The raceday checklist for a triathlon is obviously more complicated than for a marathon, so a good bit of the night-before anxieties include checking, rechecking and vexing over various pieces of equipment (the most obvious being the bike; less obvious is the bike helmet, without which one is not allowed to participate).
For the first time, I rented a wetsuit, partly out of the added buoyancy/reduced drowning probability. Only in a triathlon can a straight man approach another man, and say, "Could you zip me up, please?" (I did this to someone who was not in the race, and if he was terribly uncomfortable about the request, he was at least polite enough to oblige me.) I was certainly glad I had the wetsuit, not only for the buoyancy but for the warmth (water temperature: 62℉).
As I was headed down to the water for the start, I went through one last mental check of equipment:
Bike helmet & shoes: Check.
Running shoes: Check.
Water bottles for bike and run: Each filled with water and a Nuun electrolyte tablet...and safely locked inside my car instead of brought into the transition area. D'oh!
What surprised me about the swim is, despite having the wetsuit, how much it still wore me out. Nonetheless, I made the 800-yard swim in 21:39 (it felt like 45 minutes or so), then up to transition (thank you, Mother Nature and Tennessee State Parks, for making the parking lot/transition area up a steep hill).
I have done very little cycling this spring, so a last-in-the-age-group time on the cycling split was not a surprise. Happily, a volunteer from the JROTC handed me a water bottle about halfway into the ride. Two demoralizing hills on the 17-mile bike course, the latter of which caused me to get off the bike and walk for a minute or so.
On to the run. Triathlons still have a way of reducing your run form to a shuffle, and this was no different. I did the 5K in 34:28 (11:06/mile), which, again, first tri of the year, so I had no expectations.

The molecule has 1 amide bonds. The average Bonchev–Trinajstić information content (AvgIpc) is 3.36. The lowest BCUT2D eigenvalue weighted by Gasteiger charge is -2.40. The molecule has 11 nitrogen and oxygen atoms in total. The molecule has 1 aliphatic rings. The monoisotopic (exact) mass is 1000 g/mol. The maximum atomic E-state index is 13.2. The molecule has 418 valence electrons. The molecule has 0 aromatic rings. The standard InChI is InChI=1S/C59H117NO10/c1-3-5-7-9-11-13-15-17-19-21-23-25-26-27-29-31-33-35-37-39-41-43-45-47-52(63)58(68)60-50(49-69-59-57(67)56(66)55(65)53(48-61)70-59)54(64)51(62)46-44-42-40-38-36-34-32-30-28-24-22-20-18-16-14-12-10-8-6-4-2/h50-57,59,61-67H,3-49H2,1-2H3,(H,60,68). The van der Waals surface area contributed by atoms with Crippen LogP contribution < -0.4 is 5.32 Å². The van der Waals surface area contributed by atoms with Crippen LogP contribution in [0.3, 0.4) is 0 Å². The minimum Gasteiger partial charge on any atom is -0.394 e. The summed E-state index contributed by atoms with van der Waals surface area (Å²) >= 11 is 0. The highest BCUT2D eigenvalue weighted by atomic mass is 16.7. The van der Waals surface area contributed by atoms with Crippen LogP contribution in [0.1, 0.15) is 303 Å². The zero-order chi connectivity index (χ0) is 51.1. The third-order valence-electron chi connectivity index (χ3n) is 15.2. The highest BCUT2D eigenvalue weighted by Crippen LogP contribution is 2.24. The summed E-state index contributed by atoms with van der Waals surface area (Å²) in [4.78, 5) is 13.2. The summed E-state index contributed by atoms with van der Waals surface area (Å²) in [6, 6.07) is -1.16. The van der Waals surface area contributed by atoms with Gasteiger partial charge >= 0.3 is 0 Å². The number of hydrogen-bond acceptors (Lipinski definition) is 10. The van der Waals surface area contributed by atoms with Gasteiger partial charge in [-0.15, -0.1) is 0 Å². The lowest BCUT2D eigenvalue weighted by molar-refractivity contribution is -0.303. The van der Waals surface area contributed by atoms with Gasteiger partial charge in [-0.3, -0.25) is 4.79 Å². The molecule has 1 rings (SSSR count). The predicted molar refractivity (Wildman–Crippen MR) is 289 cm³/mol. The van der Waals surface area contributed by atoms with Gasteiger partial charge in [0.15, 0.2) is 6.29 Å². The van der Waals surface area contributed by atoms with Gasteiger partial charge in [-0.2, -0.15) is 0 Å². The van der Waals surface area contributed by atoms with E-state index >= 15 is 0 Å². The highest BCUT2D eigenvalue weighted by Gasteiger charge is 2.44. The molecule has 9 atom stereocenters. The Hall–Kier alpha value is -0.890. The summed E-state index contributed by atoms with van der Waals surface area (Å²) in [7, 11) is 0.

Still, I have to admit to a smidgen of disappointment to see that my time of 2:20:34.2 (yes, it was timed down to the hundredth of a second) was 10th out of 10 in the 50-54 age group. The Pollyanna in me still says, you know who I finished ahead of? Every 50-to-54-year-old man that slept in. I mean, three years ago, I'm not sure I could have even run a 5K on its own in under 35 minutes.
Today is Record Store Day, and I'm reminded that one of the first records I ever owned was the 45 of "Sweet Caroline."
When I was in high school, it was not unusual for me to be lurking in the library. It was, however, unusual that I'd check out a book just for my own reading pleasure. One such book was The Boston Marathon by Joe Falls. Even though my own athletic career had seemingly gone by the wayside--I was a benchwarmer in football, basketball and baseball during my junior-high years, and I never made a varsity high school team--for some reason, that book stuck with me for years. Just the idea of running the Boston Marathon captured my imagination. Heck, Frank Shorter and Bill Rodgers had been on the cover of Sports Illustrated, so I knew about the marathon. It just took me over a decade to run one (and almost another decade before I ran a second one; a whole decade-plus before I ran a third). And like just about everyone who's run one, I have harbored the dream of qualifying for and running Boston. My affinity for culinary indulgence, especially in summertime, and a lack of commitment to intensified training have kept me far away from actually qualifying.
I lament the inescapable fact that, as explored in this article, that the largely positive vibe of race day will have to be balanced with a level of caution and enhanced security. But I'm still going to run them. And if I can ever lay off the ice cream, Boston, here I come.